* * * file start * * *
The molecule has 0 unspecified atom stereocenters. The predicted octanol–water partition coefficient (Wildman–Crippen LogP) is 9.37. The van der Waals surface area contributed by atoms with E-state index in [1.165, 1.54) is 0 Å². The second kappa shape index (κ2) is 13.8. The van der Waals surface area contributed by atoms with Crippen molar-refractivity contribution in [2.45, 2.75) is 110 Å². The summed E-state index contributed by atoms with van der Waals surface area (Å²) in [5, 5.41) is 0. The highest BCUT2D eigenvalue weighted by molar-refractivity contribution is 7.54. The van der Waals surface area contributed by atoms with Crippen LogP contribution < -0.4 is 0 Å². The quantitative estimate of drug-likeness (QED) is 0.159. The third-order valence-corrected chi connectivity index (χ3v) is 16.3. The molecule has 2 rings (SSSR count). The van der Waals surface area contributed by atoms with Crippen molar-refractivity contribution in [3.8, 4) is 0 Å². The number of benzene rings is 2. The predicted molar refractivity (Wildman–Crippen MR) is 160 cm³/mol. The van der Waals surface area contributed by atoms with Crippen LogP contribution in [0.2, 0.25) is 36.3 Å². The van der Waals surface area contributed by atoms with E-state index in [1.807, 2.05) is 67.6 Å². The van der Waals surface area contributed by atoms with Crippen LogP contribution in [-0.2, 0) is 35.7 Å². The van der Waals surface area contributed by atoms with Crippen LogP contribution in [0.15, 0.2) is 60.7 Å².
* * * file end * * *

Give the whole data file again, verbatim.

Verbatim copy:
The molecule has 0 unspecified atom stereocenters. The predicted octanol–water partition coefficient (Wildman–Crippen LogP) is 9.37. The van der Waals surface area contributed by atoms with E-state index in [1.165, 1.54) is 0 Å². The second kappa shape index (κ2) is 13.8. The van der Waals surface area contributed by atoms with Crippen molar-refractivity contribution in [2.45, 2.75) is 110 Å². The summed E-state index contributed by atoms with van der Waals surface area (Å²) in [5, 5.41) is 0. The highest BCUT2D eigenvalue weighted by molar-refractivity contribution is 7.54. The van der Waals surface area contributed by atoms with Crippen LogP contribution < -0.4 is 0 Å². The quantitative estimate of drug-likeness (QED) is 0.159. The third-order valence-corrected chi connectivity index (χ3v) is 16.3. The molecule has 2 rings (SSSR count). The van der Waals surface area contributed by atoms with Crippen molar-refractivity contribution in [3.8, 4) is 0 Å². The number of benzene rings is 2. The predicted molar refractivity (Wildman–Crippen MR) is 160 cm³/mol. The van der Waals surface area contributed by atoms with Crippen LogP contribution in [0.2, 0.25) is 36.3 Å². The van der Waals surface area contributed by atoms with E-state index in [1.807, 2.05) is 67.6 Å². The van der Waals surface area contributed by atoms with Crippen LogP contribution in [-0.2, 0) is 35.7 Å². The van der Waals surface area contributed by atoms with Crippen LogP contribution in [0.15, 0.2) is 60.7 Å².